Contra-Indications: Active or prior deep infection in the ankle joint or adjacent bones, Skeletal immaturity, Bone stock inadequate to support the device including: Severe osteoporotic or osteopenia condition or other conditions resulting in poor bone quality , Avascular necrosis of the talus, Prior surgery and / or injury that has adversely affected ankle bone quality, Malalignment or severe deformity of involved or adjacent anatomic structures including: Hindfoot or forefoot malalignment precluding plantigrade foot, Significant malalignment of the knee joint. Insufficient ligament support that cannot be repaired with soft tissue stabilization, Neuromuscular disease resulting in lack of normal muscle function about the affected ankle, Lower extremity vascular insufficiency demonstrated by Doppler arterial pressure, Charcot joint or peripheral neuropathy that may lead to Charcot joint of the affected ankle, Prior arthrodesis at the ankle joint , Poor skin and soft tissue quality about the surgical site.

Common Side Effects from Total Ankle Replacement Surgery: For the first two weeks after surgery it is normal to have a moderate amount of pain. You may need to use pain medicine(s). This pain may slowly decrease over time, but it is not unusual to experience some discomfort for up to three months and swelling may continue for up to a year after surgery. Contact your surgeon right away if at any time you notice: Fluid leaking from your wound, Redness around your wound, Pain or swelling that starts suddenly (especially after an ankle twist or fall) or Severe pain after the initial two weeks following your surgery.

The T2 Ankle Arthrodesis Nail is intended for tibiotalocalcaneal arthrodesis (fusion) and to provide stabilization of the hindfoot and ankle including the transverse tarsal joints coupling the mid-foot to the hindfoot. Examples of specific indications include: Post-traumatic or primary arthrosis, previously infected arthrosis (second degree), revision of Failed Ankle arthrodesis, failed Total Ankle Replacement, avascular Necrosis of the Talus (requiring tibiocalcaneal arthrodesis), Neuroarthropathy or Neuromuscular Deformity or other neuromuscular disease with severe deformity or instability of the ankle, rheumatoid arthritis with severe deformity such as rheumatoid hindfoot, osteoarthritis, nonunions or pseudarthrosis of hindfoot and distal tibia, malunited tibial pilon fracture, charcot foot, severe endstage degenerative arthritis, severe defects after tumor resection pantalar arthrodesis.

Contraindications: The physician’s education, training and professional judgement must be relied upon to choose the most appropriate device and treatment. Conditions presenting an increased risk of failure include: any active or suspected latent infection or marked local inflammation in or about the affected area. Compromised vascularity that would inhibit adequate blood supply to the fracture or the operative site. Bone stock compromised by disease, infection or prior implantation that can not provide adequate support and/or fixation of the devices. Material sensitivity, documented or suspected. Obesity. An overweight or obese patient can produce loads on the implant that can lead to failure of the fixation of the device or to failure of the device itself. Patients having inadequate tissue coverage over the operative site. Implant utilization that would interfere with anatomical structures or physiological performance. Any mental or neuromuscular disorder which would create an unacceptable risk of fixation failure or complications in postoperative care. Other medical or surgical conditions which would preclude the potential benefit of surgery. The T2 Ankle Arthrodesis Nail should NOT be used if following conditions are present: tibial malalignment of > 10˚ in any plane, severe vascular deficiency, osteomyelitis or soft tissue infection.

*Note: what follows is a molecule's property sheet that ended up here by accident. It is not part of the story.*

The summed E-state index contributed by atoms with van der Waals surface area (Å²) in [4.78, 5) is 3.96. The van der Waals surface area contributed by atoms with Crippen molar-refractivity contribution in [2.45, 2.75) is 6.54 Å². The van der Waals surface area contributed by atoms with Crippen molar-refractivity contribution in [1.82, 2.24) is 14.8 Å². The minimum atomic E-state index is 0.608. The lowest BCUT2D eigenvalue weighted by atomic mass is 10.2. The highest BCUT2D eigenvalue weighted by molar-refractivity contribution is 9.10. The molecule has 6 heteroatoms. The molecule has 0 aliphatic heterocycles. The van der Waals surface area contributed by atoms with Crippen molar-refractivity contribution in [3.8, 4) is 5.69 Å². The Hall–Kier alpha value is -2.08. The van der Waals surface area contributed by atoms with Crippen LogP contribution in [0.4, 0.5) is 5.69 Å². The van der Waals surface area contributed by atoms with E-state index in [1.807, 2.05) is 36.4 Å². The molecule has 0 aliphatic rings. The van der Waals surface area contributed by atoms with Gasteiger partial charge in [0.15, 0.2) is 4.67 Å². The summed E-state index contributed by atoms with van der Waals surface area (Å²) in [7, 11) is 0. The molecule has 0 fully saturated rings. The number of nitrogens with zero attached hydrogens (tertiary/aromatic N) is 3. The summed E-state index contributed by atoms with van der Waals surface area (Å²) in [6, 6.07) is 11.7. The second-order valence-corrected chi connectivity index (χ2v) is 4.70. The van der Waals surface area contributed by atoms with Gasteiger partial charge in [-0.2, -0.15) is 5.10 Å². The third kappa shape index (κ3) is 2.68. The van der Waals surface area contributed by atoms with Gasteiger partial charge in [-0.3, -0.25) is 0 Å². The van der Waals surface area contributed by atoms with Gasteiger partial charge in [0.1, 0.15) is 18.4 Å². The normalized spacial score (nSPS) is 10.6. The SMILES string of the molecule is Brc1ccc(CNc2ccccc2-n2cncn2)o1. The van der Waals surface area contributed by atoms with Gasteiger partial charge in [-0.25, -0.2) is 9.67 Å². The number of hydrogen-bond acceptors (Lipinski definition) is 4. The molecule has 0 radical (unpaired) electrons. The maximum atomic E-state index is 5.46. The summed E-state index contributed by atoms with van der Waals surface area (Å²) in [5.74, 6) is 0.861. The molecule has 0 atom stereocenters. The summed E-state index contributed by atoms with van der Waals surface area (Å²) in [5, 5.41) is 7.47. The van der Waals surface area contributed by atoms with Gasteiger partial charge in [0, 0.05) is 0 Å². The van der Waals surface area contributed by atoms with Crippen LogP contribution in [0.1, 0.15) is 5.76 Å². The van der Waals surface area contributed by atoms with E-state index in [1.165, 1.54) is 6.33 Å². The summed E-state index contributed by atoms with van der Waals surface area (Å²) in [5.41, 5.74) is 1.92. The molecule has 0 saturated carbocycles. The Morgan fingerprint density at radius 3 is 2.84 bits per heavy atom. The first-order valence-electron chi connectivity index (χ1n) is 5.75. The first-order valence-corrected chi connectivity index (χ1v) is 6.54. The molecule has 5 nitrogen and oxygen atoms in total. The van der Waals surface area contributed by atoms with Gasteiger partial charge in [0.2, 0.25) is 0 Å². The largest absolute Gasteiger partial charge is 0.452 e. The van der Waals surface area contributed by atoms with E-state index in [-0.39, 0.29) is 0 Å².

The information presented is for educational purposes only. Stryker is not dispensing medical advice. Please speak to your doctor to decide if joint replacement surgery is right for you. Only your doctor can make the medical judgment which products and treatments are right for your own individual condition. As with any surgery, joint replacement carries certain risks. Your surgeon will explain all the possible complications of the surgery, as well as side effects. Additionally, the lifetime of a joint replacement is not infinite and varies with each individual. Also, each patient will experience a different postoperative activity level, depending on their own individual clinical factors. Your doctor will help counsel you about how to best maintain your activities in order to potentially prolong the lifetime of the device. Such strategies include not engaging in high-impact activities, such as running, as well as maintaining a healthy weight.

CP-AWI-1, 12-2015